So, let’s take a look at what makes resolutions successful and how those can translate to marketing and PR goals for the year.

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1. Specific Goals

Whether it’s losing weight or connecting with influencers, you need to be specific in what you actually want to achieve and what you consider a success. If you have a product you’d like to get out in front of social influencers, your goal could be:

Connect with 12 bloggers and marketing influencers in [industry] who will review or write about [product name.]

2. Measurement

You may have heard the saying, “if you can measure it, you can change it.” And, that’s certainly true. Once you know what you want to achieve, figure out how you’re going to measure progress. Say you want to use social media to attract more potential clients. You might measure your success along the way in terms of forms filled out via a landing page, engagement from your audience on your social channels or tracking how people found out about your business.

3. Patience and Perseverance 

Depending upon your goal, it’s highly unlikely you’ll reach it overnight. If you want more earned media in 2018, understand that this takes time. It’s not like purchasing an ad and waiting for calls to come in, which hardly ever happens either. You have to craft your story and devise a plan to share it with those who matter while building relationships along the way. Sometimes, you’ll come across roadblocks or get frustrated because things don’t turn out exactly as you’d have liked. Persistence is key. Look at the bigger picture and make necessary changes. Maybe messaging needs tweaked or the timing needs to be adjusted. Small setbacks do not equal failure. It’s simply a part of the process and why we always encourage clients looking for earned media to have a long-term plan rather than focus on quick projects.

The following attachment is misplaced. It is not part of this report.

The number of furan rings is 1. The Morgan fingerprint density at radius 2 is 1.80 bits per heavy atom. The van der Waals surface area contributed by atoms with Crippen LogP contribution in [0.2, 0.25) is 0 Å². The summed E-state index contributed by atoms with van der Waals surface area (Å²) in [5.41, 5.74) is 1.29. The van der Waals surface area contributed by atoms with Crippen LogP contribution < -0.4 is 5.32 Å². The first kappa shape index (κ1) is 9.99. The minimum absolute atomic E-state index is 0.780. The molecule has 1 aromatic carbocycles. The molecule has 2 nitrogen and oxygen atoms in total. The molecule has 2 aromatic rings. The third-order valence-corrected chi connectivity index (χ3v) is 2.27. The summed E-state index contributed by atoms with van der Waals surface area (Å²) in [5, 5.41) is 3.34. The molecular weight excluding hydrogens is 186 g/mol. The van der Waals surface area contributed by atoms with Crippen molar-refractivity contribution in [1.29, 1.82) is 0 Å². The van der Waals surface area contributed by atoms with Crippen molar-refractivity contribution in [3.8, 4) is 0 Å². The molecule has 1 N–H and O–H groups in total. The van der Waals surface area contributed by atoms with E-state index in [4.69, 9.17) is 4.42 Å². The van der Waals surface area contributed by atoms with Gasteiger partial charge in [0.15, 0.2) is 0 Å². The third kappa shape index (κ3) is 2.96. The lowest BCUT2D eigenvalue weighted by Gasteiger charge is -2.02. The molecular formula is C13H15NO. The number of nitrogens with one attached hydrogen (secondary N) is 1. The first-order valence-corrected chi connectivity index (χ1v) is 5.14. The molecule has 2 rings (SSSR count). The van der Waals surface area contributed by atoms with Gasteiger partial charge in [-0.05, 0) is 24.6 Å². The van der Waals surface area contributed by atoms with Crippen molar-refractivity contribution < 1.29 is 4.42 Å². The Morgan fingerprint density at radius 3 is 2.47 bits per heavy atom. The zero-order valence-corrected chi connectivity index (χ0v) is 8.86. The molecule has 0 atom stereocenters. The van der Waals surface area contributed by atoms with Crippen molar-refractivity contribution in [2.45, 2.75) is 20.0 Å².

4. Reward Success

Celebrating small wins and victories is crucial to the process. Don’t wait until the end when the main goal has been achieved, chose critical points along the way and celebrate sticking to the plan. This can provide much-needed motivation when things get difficult – and they will.

In short, as you look ahead to your goals for 2018, keep these tips in mind to be in the elite 8 percent of people who keep their resolutions and make positive changes.         

Our friends at HubSpot created this marketing planning template to help you align your marketing efforts with SMART goals. Download it below!

Here’s to a great year!

Download your free SMART marketing goals template

 

Hollie Geitner is vice president, client services for WordWrite Communications.You can find her on Twitter @JustHollieGHollie.jpeg

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Topics: public relations, marketing, goals

New year. New Facebook policy that affects you.

Posted by Noah Fleming

Facebook had an interesting year in 2017, from hitting 2 billion monthly users to having to testify at congressional hearings to explain how Russia was able to purchase Facebook ads in an attempt to influence the 2016 presidential election.